Growing Decorative Plants in the Greenhouse

One of the great advantages of a greenhouse is the wealth of plants which it allows to be grown – even an unheated one, opening up a range of possibilities that would be otherwise difficult to cultivate in the British climate. For many, the chance to enjoy exotic looking decorative plants is one of the principal attractions of growing under glass and with careful selection of varieties; the feel of the tropics can be achieved in any greenhouse or conservatory.

Plants for the Heated Greenhouse

The range of exotic decorative plants available to heated greenhouses is extraordinary. Bromeliads are perhaps some of the most arresting, with their striking spiky foliage and showy flowers. Billbergia nutans, for example, is one of the most frequently grown species and although is almost fully-hardy, only within the heated greenhouse will the drooping yellow, red and blue flowers develop. Cultivating this plant with its toothed, thirty-inch leaves requires free watering and the centre of the plant where the rosette of leaves meet should be kept filled with water and by contrast, the compost itself need not be watered until it is nearly bone dry.

A related species, Billbergia fasciata is another worthwhile bromeliad to grow as a decorative greenhouse plant, needing very similar treatment and having silver-mottled leaves and rosy bracts in August. Other suitable plants include Gloriosa, a distinctive climbing plant with reddy-orange flowers and handsomely curved petals in the summer, the highly scented Gardenia, which flowers throughout spring, summer and autumn and the attractively variegated foliage of Peperomia. However, for all-year round display, the stunning large leaves of Dieffenbachia would be hard to beat, while winter-flowering begonias, dracaenas, poinsettias and cyclamen can all be grown at temperatures around 10 – 16 degrees C (50 – 60 degrees F).

Cool Exotics

There is no reason why the owners of cool greenhouses should be denied the fun of raising exotic-looking plants – there are plenty of candidates which fit the bill very well. Hedychiums are high on the list for bringing a touch of the tropics into cooler climes, their spidery-looking flowers and a heady perfume makes them a perfect choice for a striking, decorative display. A number of species are available, including H. chrysoleucum, H. coccineum , H. densiflorum and H. flavescens, all of which grow well and flower readily. The easiest way to propagate them is by division, lifting and cleaning their rhizomes in early spring. Alternatively they can be grown from seed, which will benefit from a soak in warm water to improve their germination. Sown in late spring or early summer, they should germinate in around four to six weeks.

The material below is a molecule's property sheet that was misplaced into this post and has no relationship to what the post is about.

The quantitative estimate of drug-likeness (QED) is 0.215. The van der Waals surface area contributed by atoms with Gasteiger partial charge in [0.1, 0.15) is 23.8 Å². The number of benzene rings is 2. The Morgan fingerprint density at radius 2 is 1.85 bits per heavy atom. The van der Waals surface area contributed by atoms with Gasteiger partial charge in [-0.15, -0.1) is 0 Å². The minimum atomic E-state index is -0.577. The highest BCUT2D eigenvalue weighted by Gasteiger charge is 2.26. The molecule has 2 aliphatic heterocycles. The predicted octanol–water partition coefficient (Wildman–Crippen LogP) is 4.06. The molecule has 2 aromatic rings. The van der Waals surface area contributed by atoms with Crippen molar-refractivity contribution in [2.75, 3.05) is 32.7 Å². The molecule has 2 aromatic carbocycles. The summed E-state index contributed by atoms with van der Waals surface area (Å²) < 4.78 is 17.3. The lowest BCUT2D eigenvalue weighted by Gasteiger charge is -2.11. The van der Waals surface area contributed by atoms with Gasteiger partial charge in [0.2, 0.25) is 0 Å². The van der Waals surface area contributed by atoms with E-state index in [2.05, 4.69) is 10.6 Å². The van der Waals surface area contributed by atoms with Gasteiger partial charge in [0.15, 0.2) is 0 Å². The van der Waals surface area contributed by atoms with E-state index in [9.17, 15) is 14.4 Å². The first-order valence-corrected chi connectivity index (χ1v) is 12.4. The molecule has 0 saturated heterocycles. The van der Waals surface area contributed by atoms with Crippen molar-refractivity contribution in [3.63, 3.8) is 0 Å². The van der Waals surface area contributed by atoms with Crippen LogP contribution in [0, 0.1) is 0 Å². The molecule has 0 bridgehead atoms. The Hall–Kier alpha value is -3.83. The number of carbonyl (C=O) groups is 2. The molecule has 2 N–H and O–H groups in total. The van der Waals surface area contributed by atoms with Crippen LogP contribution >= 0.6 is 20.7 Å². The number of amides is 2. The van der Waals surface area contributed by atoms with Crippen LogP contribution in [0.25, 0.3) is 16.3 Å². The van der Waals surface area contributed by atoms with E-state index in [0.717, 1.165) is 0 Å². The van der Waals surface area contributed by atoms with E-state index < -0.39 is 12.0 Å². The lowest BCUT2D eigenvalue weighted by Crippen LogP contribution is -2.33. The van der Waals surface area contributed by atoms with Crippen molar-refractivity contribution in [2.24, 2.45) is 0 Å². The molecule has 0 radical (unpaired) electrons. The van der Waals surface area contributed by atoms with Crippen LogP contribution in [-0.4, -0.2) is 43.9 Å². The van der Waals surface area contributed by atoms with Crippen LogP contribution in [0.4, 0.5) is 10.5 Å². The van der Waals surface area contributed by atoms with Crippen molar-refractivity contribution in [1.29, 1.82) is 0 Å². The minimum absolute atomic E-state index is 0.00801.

Other plants which can provide strikingly decorative displays in the cool greenhouse include Gloxinia, with its red, white or purple velvety blooms and interesting foliage, the ever-popular Camellias and the orange-flowered evergreen climber, Streptosolen. However, if you really fancy something a little different and unusual, commonly known as either the “Voodoo Lily” or “Monarch of the East”, Sauromatum venosum is certainly worth a look. Able to grow and flower from its corm without either soil or water, its main claim to fame is the dreadful aroma it gives off when in flower. Although a native of tropical and sub-tropical regions of the world, it will happily flower each year in the cool greenhouse, making it a serious candidate for a bit of shelf space, if only for its novelty value.

However warm or cool your greenhouse, there are more than enough decorative plants to make the growing experience worthwhile and all that is required to make it happen is selecting the right species. Whether the aim is to produce a tropical or Mediterranean look-alike, or simply to have a range of interesting foliage and flowers to please the eye, there are plenty of contenders to chose from – and sufficient variety of shape, colour and form to please anyone, whatever their personal taste.

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